From the AP:
U.N.: Millions of Africans Are Starving90% of Americans have more food than they need. Food gets thrown away every day. The percentage of Americans who are overweight is astounding and shameful. We as a people have a stain on our soul for every human who starves and dies as we rip through our Big Macs and chili cheese fries.
ROME (AP) - An estimated 11 million people in the Horn of Africa "are on the brink of starvation" because of severe drought and war, with some deaths already being reported in Kenya, the United Nations said Friday.
People in Somalia, Kenya, Djibouti and Ethiopia need food aid, water, new livestock and seeds, the Rome-based Food and Agriculture Organization said in a statement.
"Millions of people are on the brink of starvation in the Horn of Africa due to recent severe droughts coupled with the effects of past and ongoing conflicts," the agency said.
FAO economist Shukri Ahmed said the region's dry season had begun and the rains forecast for March and April are not expected to be significant.
Normally, the herdsmen of the area would move from place to place for water and food for their livestock, but the recent drought had covered too large a swath of territory for them, Ahmed said.
"The whole area is affected," he said. "The situation is deteriorating."
The FAO is calling for domestic food purchases in areas where harvests are expected to be favorable and food aid imports elsewhere, U.N. spokesman Stephane Dujarric said at U.N. headquarters in New York.
The World Food Program is now feeding 1.2 million drought victims, "but fears this figure could more than double to 2.5 million," Dujarric said.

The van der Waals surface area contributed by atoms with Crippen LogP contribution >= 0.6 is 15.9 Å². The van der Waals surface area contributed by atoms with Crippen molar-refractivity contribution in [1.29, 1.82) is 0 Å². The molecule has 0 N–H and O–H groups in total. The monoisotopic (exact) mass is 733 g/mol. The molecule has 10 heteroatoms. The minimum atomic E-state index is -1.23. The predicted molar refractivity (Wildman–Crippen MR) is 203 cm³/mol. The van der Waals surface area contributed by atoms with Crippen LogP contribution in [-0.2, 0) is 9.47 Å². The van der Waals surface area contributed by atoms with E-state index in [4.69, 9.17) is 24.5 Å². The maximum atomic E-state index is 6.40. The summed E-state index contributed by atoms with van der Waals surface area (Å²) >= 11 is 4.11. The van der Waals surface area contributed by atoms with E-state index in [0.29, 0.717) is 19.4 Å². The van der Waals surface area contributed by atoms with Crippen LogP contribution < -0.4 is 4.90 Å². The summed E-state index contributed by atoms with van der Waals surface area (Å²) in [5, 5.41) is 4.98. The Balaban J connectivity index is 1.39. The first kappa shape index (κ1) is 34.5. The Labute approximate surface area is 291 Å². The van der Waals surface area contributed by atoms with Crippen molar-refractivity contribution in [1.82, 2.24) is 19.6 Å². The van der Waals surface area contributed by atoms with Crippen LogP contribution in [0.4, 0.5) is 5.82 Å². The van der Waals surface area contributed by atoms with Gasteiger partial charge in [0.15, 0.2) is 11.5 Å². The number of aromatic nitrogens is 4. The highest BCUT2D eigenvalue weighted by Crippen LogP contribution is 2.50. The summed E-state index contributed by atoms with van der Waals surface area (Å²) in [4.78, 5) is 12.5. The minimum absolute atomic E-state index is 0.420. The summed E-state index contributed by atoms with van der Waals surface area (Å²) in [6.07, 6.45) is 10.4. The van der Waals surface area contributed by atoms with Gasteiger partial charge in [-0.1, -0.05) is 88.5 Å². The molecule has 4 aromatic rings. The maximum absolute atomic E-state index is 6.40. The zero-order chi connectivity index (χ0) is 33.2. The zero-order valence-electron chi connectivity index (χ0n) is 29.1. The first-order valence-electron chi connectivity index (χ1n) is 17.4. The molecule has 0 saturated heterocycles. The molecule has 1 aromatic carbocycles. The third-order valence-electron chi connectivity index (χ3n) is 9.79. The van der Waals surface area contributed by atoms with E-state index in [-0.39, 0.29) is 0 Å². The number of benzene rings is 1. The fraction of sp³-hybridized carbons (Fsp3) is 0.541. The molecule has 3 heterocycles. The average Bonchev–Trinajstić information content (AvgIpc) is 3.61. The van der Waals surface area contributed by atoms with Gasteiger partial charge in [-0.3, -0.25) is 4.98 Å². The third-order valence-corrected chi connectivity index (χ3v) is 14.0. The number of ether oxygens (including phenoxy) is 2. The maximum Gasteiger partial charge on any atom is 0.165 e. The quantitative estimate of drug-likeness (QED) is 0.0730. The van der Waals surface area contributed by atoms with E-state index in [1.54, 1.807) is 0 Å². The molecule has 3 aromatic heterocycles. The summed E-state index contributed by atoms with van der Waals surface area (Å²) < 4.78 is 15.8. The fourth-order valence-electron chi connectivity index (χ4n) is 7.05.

The food situation in Somalia and eastern Kenya is particularly serious, the FAO said. Ahmed said local newspapers, citing Kenyan medical officials, have reported at least 30 famine-related deaths.
The government of Kenya has said its efforts to distribute food to famine-stricken areas in its north have been hampered by the nation's nomadic culture and poor infrastructure. President Mwai Kibaki has declared a national disaster.
In Somalia, the secondary rainy season from October to December failed in most of the eight agricultural regions in the south, "resulting in widespread crop failure" that could be the worst in a decade, the agency said.
The country of 7 million that has not had an effective government since clan-based warlords overthrew dictator Mohamed Siad Barre in 1991. Warlords then turned on each other . . .
Study: Congo Humanitarian Crisis the Worst
By TODD PITMAN
DAKAR, Senegal (AP) - War-ravaged Congo is suffering the world's deadliest humanitarian crisis, with 38,000 people dying each month mostly from easily treatable diseases, a study published Friday in Britain's leading medical journal said.
Nearly 4 million people died between 1998-2004 alone - the indirect result of years of ruinous fighting that has brought on a stunning collapse of public health services, the study in the Lancet concluded.
The majority of deaths were due to disease rather than violence, but war has cut off or reduced access to health services for millions in the impoverished nation about one-quarter the size of the United States.
Most deaths reported were due to "preventable and easily treatable diseases," the study said. Malaria, diarrhea, respiratory infections and malnutrition topped the list.
Major fighting ended in Congo in 2002 but the situation remains dire because of continued insecurity, poor access to health care and inadequate international aid. The problems are particularly acute in eastern Congo.
"Rich donor nations are miserably failing the people of (Congo), even though every few months the mortality equivalent of two southeast Asian tsunamis plows through its territory," the study said . . .
(Photo © UN/DPI, Eskinder Debebe)